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    System sales were $332,349,000 in 2003 compared to $332,274,000 in 2002. Included in system sales are revenues from the sale of software, hardware and sublicensed software. System sales were flat because of the aforementioned first-quarter bookings shortfall and because of a shift in the mix of bookings during the year. Beginning in the first quarter of 2003, the Company began including proceeds from reimbursed travel expense in revenue with a corresponding amount included in cost of revenues. This change has no impact on the dollar amount of gross margin, operating margin or net earnings, but does slightly change the percent of revenue each of these items represent. Reimbursed travel was $30,443,000 in 2003 compared to $28,410,000 in 2002. At January 3, 2004, the Company had $938,221,000 in contract backlog and $312,887,000 in support and maintenance backlog, compared to $732,719,000 in contract backlog and $269,153,000 in support and maintenance backlog at the end of 2002. Cost of Revenues - The cost of revenues includes the cost of reimbursed travel expense, third party consulting services and subscription content, computer hardware and sublicensed software purchased from computer and software manufacturers for delivery to clients. It also includes the cost of hardware maintenance and sublicensed software support subcontracted to the manufacturers. The cost of revenues was 23% of total revenues in 2003, and 24% of total revenues in 2002. Such costs, as a percent of revenues, typically have varied as the mix of revenue (software, hardware, services and support) components carrying different margin rates changes from period to period. The decrease in the cost of revenue as a percent of total revenues resulted principally from a decrease in the percent of revenue from computer hardware and sublicensed software, which carry a higher cost of revenue percentage. The Company believes this trend could continue because of strong demand for its managed service offering, which results in lower hardware sales because the client does not pay for hardware upfront when it chooses this offering. Sales and Client Service - Sales and client service expenses include salaries of client service personnel, communications expenses and unreimbursed travel expenses. Also included are sales and marketing salaries, travel expenses, tradeshow costs and advertising costs. These expenses as a percent of total revenues were 42% and 41% in 2003 and 2002, respectively. The increase in total sales and client service expenses is attributable to the cost of marketing of solutions. Expenses also increased due to the extra week in the 2003 fiscal year as described above. Software Development - Software development expenses include salaries, documentation and other direct expenses incurred in software development and amortization of software development costs. Total expenditures for software development, including both capitalized and noncapitalized portions, for 2003 and 2002 were $179,999,000 and $149,985,000, respectively. These amounts exclude amortization. Capitalized software costs were $58,736,000 and $49,984,000 for 2003 and 2002, respectively. General and Administrative - General and administrative expenses include salaries for corporate, financial and administrative staffs, utilities, communications expenses and professional fees. These expenses as a percent of total revenues were 7% and 6% in 2003 and 2002, respectively. Interest Expense, Net - Interest income was $1,219,000 in 2003 compared to $1,080,000 in 2002. This increase is due primarily to an increase in invested cash in 2003 compared to 2002. Interest expense was $8,236,000 in 2003 compared to $6,635,000 in 2002. This increase is due primarily to the increase in debt. On December 20, 2002, the Company completed a $60,000,000 private placement of debt pursuant to a Note Agreement dated December 15, 2002. Other Income, Net - Other income increased to $142,000 in 2003 from $87,000 in 2002. Included in other revenues are revenues from office space leased to third parties. Gain (Loss) on Sale of Investment - In December 2002, the Company exercised 1,048,783 warrants of WebMD with an exercise price of $3.08 and a cost basis and carrying value of $4,146,000. The warrants were scheduled to expire on January 26, 2003. In December 2002, the Company sold 1,048,783 shares of WebMD for $8,242,000. Accordingly, the Company recorded an investment gain of $527,000, net of $342,000 in tax, as a result of the exercise of the warrants and the sale of the shares. In the second quarter of 2002, the Company sold 14,820,527 shares of WebMD for $90,119,000. Accordingly, the Company recorded an investment gain of $2,736,000, net of $1,572,000 in tax, as a result of the sale. Impairment of Investment - The Company’s policy is to review declines in fair value of its marketable equity securities for declines that may be other than temporary. Based on events occurring in the fourth quarter of 2002, the Company recorded a charge of $6,281,000, net of tax of $3,623,000, for the impairment of various investments in non-publicly traded securities. The charge is primarily related to a $3,464,000, net of tax, write down of the Company’s investment in Protocare, Inc, a non-publicly traded company. Income Taxes - The Company's effective tax rate was 39.9% in 2003 and 39.4% in 2002. As a result of a decrease in net income from 2002 to 2003, the impact of permanent differences increased the Company’s effective tax rate. Accounting Change - Effective December 30, 2001, the Company adopted the provisions of Statement of Financial Accounting Standards (SFAS) No. 142, "Goodwill and Other Intangible Assets." As a result, goodwill and intangible assets with indefinite lives are no longer amortized but are evaluated for impairment annually or whenever there is an impairment indicator. All goodwill is assigned to a reporting unit, where it is subject to an impairment test based on fair value. The Company completed its transitional review of the Company’s goodwill values in the second quarter of 2002. As a result of this review, the Company determined that goodwill arising from the acquisition of Mitch Cooper and Associates was impaired due to declining demand and margins in this business. Mitch Cooper and Associates was a supply chain re-engineering consulting practice. The impairment charge to reflect this goodwill at fair value was $786,000, net of tax, and is reflected as a cumulative effect of a change in accounting principle as of the beginning of 2002. The Company used a discounted cash flow analysis to determine the fair value of the reporting units. 42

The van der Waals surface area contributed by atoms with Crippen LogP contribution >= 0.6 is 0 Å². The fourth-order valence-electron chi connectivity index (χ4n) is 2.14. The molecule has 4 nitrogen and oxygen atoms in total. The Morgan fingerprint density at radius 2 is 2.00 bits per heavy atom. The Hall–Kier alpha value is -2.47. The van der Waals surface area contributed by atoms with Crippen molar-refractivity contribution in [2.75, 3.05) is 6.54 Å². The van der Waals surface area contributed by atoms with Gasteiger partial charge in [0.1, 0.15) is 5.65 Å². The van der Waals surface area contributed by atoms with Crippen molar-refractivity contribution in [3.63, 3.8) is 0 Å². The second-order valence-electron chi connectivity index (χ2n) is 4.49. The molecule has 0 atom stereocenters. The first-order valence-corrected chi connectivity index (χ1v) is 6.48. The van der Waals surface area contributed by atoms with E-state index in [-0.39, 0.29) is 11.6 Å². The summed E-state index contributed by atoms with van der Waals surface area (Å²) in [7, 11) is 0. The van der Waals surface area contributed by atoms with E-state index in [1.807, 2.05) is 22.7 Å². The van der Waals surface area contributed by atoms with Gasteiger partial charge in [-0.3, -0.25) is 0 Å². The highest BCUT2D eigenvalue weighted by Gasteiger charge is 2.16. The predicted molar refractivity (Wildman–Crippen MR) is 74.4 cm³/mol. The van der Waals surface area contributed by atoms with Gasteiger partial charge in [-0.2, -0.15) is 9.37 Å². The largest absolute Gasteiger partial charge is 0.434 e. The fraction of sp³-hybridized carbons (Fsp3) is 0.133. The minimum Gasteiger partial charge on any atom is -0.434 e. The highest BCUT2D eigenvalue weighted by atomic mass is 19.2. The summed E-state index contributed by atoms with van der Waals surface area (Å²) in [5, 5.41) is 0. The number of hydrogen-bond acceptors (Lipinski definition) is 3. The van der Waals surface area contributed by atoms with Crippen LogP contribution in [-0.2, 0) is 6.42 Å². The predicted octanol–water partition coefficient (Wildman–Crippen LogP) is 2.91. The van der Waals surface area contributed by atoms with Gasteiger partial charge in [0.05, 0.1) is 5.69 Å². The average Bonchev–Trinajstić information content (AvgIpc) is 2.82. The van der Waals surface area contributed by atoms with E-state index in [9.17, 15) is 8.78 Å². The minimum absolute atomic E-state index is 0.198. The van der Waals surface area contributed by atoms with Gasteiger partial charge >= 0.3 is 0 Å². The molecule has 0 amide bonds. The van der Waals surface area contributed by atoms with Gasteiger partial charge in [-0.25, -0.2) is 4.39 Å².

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    Year Ended December 28, 2002, Compared to Year Ended December 29, 2001 The Company's revenues increased 39% to $780,262,000 in 2002 from $560,802,000 in 2001. The Company had net earnings of $48,022,000 in 2002 compared to a net loss of $42,366,000 in 2001. Operating results for 2002, as described below, included a gain on the sale of available-for-sale securities and a charge for the impairment of investments, and a change in accounting principle for goodwill. Operating results for 2001, as described below, included a gain on software license settlement and investment losses. Revenues - In 2002, revenues increased due to an increase in system sales, support of installed systems and an increase in services. System sales increased 36% to $332,274,000 in 2002 from $244,979,000 in 2001. Included in system sales are revenues from the sale of software, hardware and sublicensed software. The increase in system sales is due to an increase in new contract bookings in 2002 compared to 2001. Support, maintenance and service revenues increased 41% to $419,578,000 in 2002 from $297,444,000 in 2001. Support and maintenance revenues were $171,238,000 and $140,666,000 in 2002 and 2001, respectively. Services revenues were $248,340,000 and $156,778,000 in 2002 and 2001, respectively. Included in support, maintenance and service revenues are support and maintenance of software and hardware, and professional services, excluding installation. This increase was due primarily to the increase in professional services, resulting from an increase in services related to and services provided into the Company’s installed and converted client base. At December 28, 2002, the Company had $732,719,000 in contract backlog and $269,153,000 in support and maintenance backlog, compared to $566,280,000 in contract backlog and $221,393,000 in support and maintenance backlog at the end of 2001. Cost of Revenues - The cost of revenues includes the cost of reimbursed travel expense, third party consulting services and subscription content, computer hardware and sublicensed software purchased from computer and software manufacturers for delivery to clients. It also includes the cost of hardware maintenance and sublicensed software support subcontracted to the manufacturers. The cost of revenues was 24% of total revenues in 2002, and 21% of total revenues in 2001. Such costs, as a percent of revenues, typically have varied as the mix of revenue (software, hardware, services and support) components carrying different margin rates changes from period to period. The increase in the cost of revenue as a percent of total revenues resulted principally from an increase in the percent of revenue from computer hardware and sublicensed software, which carry a higher cost of revenue percentage. Sales and Client Service - Sales and client service expenses include salaries of client service personnel, communications expenses and unreimbursed travel expenses. Also included are sales and marketing salaries, travel expenses, tradeshow costs and advertising costs. These expenses as a percent of total revenues were 41% in 2002 and 40% in 2001. The increase in total sales and client service expenses is attributable to the cost of a larger field sales and services organization and marketing of new solutions. Software Development - Software development expenses include salaries, documentation and other direct expenses incurred in software development and amortization of software development costs. Total expenditures for software development, including both capitalized and noncapitalized portions, for 2002 and 2001 were $149,985,000 and $113,872,000, respectively. These amounts exclude amortization. Capitalized software costs were $49,984,000 and $37,828,000 for 2002 and 2001, respectively. General and Administrative - General and administrative expenses include salaries for corporate, financial and administrative staffs, utilities, communications expenses and professional fees. These expenses as a percent of total revenues were 6% in 2002 and 7% in 2001. Interest Expense, Net - Interest income was $1,080,000 in 2002 compared to $2,896,000 in 2001. This decrease is due primarily to a decrease in interest rates and average invested cash. Interest expense was $6,635,000 in 2002 compared to $7,321,000 in 2001, primarily as a result of lower borrowing levels during the year. Other Income, Net - Other income decreased to $87,000 in 2002 from $182,000 in 2001. Included in other revenues are revenues from office space leased to third parties. Gain (Loss) on Sale of Investment - In December 2002, the Company exercised 1,048,783 warrants of WebMD with an exercise price of $3.08 and a cost basis and carrying value of $4,146,000. The warrants were scheduled to expire on January 26, 2003. In December 2002, the Company sold 1,048,783 shares of WebMD for $8,242,000. Accordingly, the Company recorded an investment gain of $527,000, net of $342,000 in tax, as a result of the exercise of the warrants and the sale of the shares. In the second quarter of 2002, the Company sold 14,820,527 shares of WebMD for $90,119,000. Accordingly, the Company recorded an investment gain of $2,736,000, net of $1,572,000 in tax, as a result of the sale. Impairment of Investment - The Company’s policy is to review declines in fair value of its marketable equity securities for declines that may be other than temporary. Based on events occurring in the fourth quarter of 2002, the Company recorded a charge of $6,281,000, net of tax of $3,623,000, for the impairment of various investments in non-publicly traded securities. The charge is primarily related to a $3,464,000, net of tax, write down of the Company’s investment in Protocare, Inc, a non-publicly traded company. During the second quarter of 2001, the Company recorded a write-down of its investment in WebMD from $15.00 to $5.79. Accordingly, the Company recognized a charge to earnings of $81,419,000, net of $46,197,000 in tax. Gain on Software License Settlement - On June 18, 2001, the Company reached an agreement with WebMD Corporation regarding certain performance metrics related to specified levels of physician usage arising out of the original license transaction between the Company and WebMD. Under the agreement, the Company received 2,000,000 shares of WebMD stock, valued at $11,580,000, in exchange for $432,000 in cash and the cancellation of various obligations due to the Company by WebMD. As a result of this agreement, the Company recognized a gain of $4,836,000, net of $2,744,000 in tax. 43